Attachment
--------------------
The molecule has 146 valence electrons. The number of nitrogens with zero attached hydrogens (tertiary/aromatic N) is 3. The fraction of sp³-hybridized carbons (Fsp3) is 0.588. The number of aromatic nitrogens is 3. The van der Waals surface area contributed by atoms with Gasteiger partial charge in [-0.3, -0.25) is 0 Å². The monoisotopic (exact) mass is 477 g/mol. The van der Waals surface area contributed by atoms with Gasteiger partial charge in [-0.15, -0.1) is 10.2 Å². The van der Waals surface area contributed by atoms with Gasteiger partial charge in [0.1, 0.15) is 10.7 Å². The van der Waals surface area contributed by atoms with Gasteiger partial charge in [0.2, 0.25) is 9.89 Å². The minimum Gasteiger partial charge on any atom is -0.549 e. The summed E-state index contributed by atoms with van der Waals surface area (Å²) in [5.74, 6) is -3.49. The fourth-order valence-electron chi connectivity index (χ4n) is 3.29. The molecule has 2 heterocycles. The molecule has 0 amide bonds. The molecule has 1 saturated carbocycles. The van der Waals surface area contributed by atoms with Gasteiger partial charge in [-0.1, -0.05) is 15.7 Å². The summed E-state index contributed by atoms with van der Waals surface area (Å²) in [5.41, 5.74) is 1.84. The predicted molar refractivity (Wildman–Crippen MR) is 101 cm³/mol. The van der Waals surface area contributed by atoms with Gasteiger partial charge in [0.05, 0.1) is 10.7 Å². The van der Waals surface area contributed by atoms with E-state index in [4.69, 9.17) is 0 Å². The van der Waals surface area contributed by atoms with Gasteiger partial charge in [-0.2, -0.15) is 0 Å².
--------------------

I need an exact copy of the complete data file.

The molecule has 146 valence electrons. The number of nitrogens with zero attached hydrogens (tertiary/aromatic N) is 3. The fraction of sp³-hybridized carbons (Fsp3) is 0.588. The number of aromatic nitrogens is 3. The van der Waals surface area contributed by atoms with Gasteiger partial charge in [-0.3, -0.25) is 0 Å². The monoisotopic (exact) mass is 477 g/mol. The van der Waals surface area contributed by atoms with Gasteiger partial charge in [-0.15, -0.1) is 10.2 Å². The van der Waals surface area contributed by atoms with Gasteiger partial charge in [0.1, 0.15) is 10.7 Å². The van der Waals surface area contributed by atoms with Gasteiger partial charge in [0.2, 0.25) is 9.89 Å². The minimum Gasteiger partial charge on any atom is -0.549 e. The summed E-state index contributed by atoms with van der Waals surface area (Å²) in [5.74, 6) is -3.49. The fourth-order valence-electron chi connectivity index (χ4n) is 3.29. The molecule has 2 heterocycles. The molecule has 0 amide bonds. The molecule has 1 saturated carbocycles. The van der Waals surface area contributed by atoms with Gasteiger partial charge in [-0.1, -0.05) is 15.7 Å². The summed E-state index contributed by atoms with van der Waals surface area (Å²) in [5.41, 5.74) is 1.84. The predicted molar refractivity (Wildman–Crippen MR) is 101 cm³/mol. The van der Waals surface area contributed by atoms with Gasteiger partial charge in [0.05, 0.1) is 10.7 Å². The van der Waals surface area contributed by atoms with E-state index in [4.69, 9.17) is 0 Å². The van der Waals surface area contributed by atoms with Gasteiger partial charge in [-0.2, -0.15) is 0 Å².